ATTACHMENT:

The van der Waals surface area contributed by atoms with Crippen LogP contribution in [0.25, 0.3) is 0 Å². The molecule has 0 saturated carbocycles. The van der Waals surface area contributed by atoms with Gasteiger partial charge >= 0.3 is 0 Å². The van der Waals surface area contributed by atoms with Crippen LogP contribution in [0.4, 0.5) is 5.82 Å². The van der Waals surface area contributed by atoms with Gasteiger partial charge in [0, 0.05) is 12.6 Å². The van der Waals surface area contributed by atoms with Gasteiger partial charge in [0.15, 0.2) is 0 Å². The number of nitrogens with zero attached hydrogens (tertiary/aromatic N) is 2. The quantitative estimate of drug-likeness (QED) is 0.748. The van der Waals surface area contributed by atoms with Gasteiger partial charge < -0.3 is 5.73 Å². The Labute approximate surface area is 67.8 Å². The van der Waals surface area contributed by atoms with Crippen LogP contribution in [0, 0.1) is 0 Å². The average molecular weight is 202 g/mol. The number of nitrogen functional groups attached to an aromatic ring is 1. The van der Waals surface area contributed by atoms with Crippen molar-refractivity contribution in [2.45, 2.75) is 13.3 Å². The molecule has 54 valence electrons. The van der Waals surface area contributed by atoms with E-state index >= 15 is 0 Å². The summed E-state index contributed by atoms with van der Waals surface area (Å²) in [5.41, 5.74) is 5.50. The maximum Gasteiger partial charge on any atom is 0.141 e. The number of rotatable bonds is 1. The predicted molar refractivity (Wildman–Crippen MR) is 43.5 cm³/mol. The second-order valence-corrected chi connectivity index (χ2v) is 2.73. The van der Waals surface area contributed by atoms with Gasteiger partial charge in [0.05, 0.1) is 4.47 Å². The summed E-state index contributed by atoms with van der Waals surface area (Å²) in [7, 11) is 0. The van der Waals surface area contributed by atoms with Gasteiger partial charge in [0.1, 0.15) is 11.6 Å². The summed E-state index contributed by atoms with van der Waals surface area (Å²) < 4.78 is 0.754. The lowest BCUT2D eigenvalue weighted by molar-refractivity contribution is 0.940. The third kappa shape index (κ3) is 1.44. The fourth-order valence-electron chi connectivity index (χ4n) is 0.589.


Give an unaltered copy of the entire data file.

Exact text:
The van der Waals surface area contributed by atoms with Crippen LogP contribution in [0.25, 0.3) is 0 Å². The molecule has 0 saturated carbocycles. The van der Waals surface area contributed by atoms with Gasteiger partial charge >= 0.3 is 0 Å². The van der Waals surface area contributed by atoms with Crippen LogP contribution in [0.4, 0.5) is 5.82 Å². The van der Waals surface area contributed by atoms with Gasteiger partial charge in [0, 0.05) is 12.6 Å². The van der Waals surface area contributed by atoms with Gasteiger partial charge in [0.15, 0.2) is 0 Å². The number of nitrogens with zero attached hydrogens (tertiary/aromatic N) is 2. The quantitative estimate of drug-likeness (QED) is 0.748. The van der Waals surface area contributed by atoms with Gasteiger partial charge < -0.3 is 5.73 Å². The Labute approximate surface area is 67.8 Å². The van der Waals surface area contributed by atoms with Crippen LogP contribution in [0, 0.1) is 0 Å². The average molecular weight is 202 g/mol. The number of nitrogen functional groups attached to an aromatic ring is 1. The van der Waals surface area contributed by atoms with Crippen molar-refractivity contribution in [2.45, 2.75) is 13.3 Å². The molecule has 54 valence electrons. The van der Waals surface area contributed by atoms with E-state index >= 15 is 0 Å². The summed E-state index contributed by atoms with van der Waals surface area (Å²) in [5.41, 5.74) is 5.50. The maximum Gasteiger partial charge on any atom is 0.141 e. The number of rotatable bonds is 1. The predicted molar refractivity (Wildman–Crippen MR) is 43.5 cm³/mol. The second-order valence-corrected chi connectivity index (χ2v) is 2.73. The van der Waals surface area contributed by atoms with Gasteiger partial charge in [0.05, 0.1) is 4.47 Å². The summed E-state index contributed by atoms with van der Waals surface area (Å²) in [7, 11) is 0. The van der Waals surface area contributed by atoms with Gasteiger partial charge in [0.1, 0.15) is 11.6 Å². The summed E-state index contributed by atoms with van der Waals surface area (Å²) < 4.78 is 0.754. The lowest BCUT2D eigenvalue weighted by molar-refractivity contribution is 0.940. The third kappa shape index (κ3) is 1.44. The fourth-order valence-electron chi connectivity index (χ4n) is 0.589.